Sunday, June 28, 2009

Catalyst

catalyst--a character, social unit, or organization in a story that causes a change to take place; an event that transfers energy to the point of shifting dramatic inertia from stasis or status quo; a story point that tilts the landscape toward a point of no return.

Characters frequently self-catalyze to get themselves out of a perceived rut; they change jobs,move to different cities, join the Peace Corps, abort or switch romantic relationships, adopt dogs or cats. Characters also accept opportunities which seem to them to be steps advancing toward some long-cherished goal. Catalysts are often neutral but, depending on the nature of the character responding to them, can be seen as Cosmic, Fate-driven, and certainly Golden Opportunities and Lucky Breaks. As such, the character responding to the catalyst will see some guiding hand or throughline in an essentially chaos-filled universe.

A catalyst represents a dramatic unit of energy, which may come from a chance meeting, an unanticipated discovery on Craig's List, or a connection between elements not usually associated. Remember Ishmael, as early as the first paragraph of Moby-Dick, wanting--needing--some catalytic agent: "Whenever I find myself growing grim about the mouth; whenever it is a damp, drizzly November in my soul; whenever I find myself involuntarily pausing before coffin warehouses, and bringing up the rear of every funeral I meet; and especially whenever my hypos get such an upper hand of me, that it requires a strong moral principle to prevent me from deliberately stepping into the street, and methodically knocking people's hats off - then, I account it high time to get to sea as soon as I can." Luck of the draw for Ishmael was choosing The Pequod, nevertheless, his wanting a catalyst to change his humors drew him into an adventure of a lifetime.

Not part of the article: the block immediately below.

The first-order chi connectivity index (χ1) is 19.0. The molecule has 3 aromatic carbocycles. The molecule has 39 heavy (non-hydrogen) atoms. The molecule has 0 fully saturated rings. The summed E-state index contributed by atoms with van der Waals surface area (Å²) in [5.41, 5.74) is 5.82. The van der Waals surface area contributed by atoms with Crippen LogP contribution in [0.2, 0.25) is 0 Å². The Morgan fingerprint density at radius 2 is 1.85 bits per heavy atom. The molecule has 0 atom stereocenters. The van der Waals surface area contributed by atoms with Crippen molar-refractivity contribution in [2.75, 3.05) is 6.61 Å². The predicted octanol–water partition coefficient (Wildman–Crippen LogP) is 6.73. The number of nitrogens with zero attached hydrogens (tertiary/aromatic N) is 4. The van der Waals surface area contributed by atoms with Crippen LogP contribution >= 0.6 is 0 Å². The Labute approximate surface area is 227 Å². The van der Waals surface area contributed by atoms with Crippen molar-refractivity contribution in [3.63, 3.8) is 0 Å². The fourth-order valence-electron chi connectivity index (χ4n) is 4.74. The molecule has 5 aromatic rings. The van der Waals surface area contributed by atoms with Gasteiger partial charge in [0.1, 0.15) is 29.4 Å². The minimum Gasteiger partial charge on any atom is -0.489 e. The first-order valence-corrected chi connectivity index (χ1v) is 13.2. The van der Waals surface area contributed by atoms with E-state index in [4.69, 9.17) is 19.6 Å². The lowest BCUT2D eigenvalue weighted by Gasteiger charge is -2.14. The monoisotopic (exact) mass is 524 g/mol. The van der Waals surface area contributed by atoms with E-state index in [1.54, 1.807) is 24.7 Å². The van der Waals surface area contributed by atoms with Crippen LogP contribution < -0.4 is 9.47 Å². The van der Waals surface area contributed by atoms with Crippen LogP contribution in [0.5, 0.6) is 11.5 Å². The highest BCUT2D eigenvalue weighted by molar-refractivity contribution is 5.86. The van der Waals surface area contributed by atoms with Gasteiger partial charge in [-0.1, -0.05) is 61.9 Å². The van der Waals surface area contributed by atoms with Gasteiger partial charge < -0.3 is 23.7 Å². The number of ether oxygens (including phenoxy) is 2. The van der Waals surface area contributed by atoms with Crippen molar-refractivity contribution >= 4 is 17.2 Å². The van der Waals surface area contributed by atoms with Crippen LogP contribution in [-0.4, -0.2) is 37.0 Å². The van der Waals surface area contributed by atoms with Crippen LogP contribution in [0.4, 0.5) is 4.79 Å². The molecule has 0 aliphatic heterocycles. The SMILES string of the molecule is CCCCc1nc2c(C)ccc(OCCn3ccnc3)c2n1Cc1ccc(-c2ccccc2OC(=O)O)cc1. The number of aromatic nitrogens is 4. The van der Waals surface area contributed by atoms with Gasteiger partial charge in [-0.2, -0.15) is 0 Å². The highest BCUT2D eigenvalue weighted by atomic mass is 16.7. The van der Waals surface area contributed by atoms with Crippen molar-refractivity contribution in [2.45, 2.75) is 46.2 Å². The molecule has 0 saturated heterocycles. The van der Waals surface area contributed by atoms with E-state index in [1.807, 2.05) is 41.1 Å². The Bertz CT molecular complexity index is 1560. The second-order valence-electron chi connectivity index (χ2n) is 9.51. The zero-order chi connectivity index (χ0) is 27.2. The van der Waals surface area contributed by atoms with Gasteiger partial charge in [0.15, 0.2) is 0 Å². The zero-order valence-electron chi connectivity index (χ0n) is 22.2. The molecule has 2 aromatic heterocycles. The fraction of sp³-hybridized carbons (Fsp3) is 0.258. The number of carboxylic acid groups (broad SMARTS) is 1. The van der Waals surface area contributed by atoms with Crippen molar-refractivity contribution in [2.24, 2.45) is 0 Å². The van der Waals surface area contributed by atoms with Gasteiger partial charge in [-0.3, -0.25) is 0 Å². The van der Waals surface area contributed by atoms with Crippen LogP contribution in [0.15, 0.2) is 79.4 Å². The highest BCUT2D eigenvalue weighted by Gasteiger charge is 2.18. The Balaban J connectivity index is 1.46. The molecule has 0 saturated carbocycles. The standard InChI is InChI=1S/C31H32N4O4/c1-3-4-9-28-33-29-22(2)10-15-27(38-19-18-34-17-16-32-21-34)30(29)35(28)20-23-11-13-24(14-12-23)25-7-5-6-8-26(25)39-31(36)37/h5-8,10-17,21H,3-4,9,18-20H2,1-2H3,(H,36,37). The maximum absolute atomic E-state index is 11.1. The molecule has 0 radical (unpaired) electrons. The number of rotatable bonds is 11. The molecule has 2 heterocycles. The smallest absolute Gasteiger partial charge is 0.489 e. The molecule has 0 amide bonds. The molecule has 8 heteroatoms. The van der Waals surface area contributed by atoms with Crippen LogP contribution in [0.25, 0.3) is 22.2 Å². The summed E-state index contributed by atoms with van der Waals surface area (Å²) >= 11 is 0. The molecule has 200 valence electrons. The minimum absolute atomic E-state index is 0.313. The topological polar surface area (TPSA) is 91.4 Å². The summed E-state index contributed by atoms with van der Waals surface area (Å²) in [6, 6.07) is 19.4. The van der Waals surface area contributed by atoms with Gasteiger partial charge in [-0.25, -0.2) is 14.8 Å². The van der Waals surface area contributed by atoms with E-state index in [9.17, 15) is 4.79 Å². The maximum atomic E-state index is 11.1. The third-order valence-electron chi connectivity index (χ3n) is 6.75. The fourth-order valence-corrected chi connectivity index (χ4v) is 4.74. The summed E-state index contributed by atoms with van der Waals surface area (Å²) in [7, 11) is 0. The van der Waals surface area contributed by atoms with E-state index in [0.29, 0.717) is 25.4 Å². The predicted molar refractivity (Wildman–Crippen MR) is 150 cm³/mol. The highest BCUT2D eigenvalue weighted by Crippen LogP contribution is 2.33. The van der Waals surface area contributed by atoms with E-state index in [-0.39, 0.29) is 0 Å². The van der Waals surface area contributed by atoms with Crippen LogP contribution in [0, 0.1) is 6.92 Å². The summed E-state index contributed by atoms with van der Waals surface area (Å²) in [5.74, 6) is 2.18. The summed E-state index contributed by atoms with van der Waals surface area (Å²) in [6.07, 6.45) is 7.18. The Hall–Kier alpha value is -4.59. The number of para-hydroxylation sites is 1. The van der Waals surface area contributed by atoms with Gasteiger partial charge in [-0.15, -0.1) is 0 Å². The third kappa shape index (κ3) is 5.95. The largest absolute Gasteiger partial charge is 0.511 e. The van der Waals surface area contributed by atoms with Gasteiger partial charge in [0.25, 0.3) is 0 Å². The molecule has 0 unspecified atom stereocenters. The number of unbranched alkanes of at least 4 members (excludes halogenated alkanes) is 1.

Many characters have resident within them the first cousin to hidden agenda, the secret desire. When a character becomes aware of a catalyst that could bring about advancement to achieving the secret desire, you'll have created a conflict of wrenching intensity.

Hint: Make a list of ten favored characters in ten favored books. Identify the catalyst that propelled them into action. Now you have a profile of your own favorite types of catalyst which you can enhance by putting one of them to work in your next story. Adventurous sort that you are, you can also reach within yourself as so many fine actors do, where you will identify a catalyst that is contrary to your standard preference. From such adventures come interesting characters, doing interesting--and perhaps scary--things.

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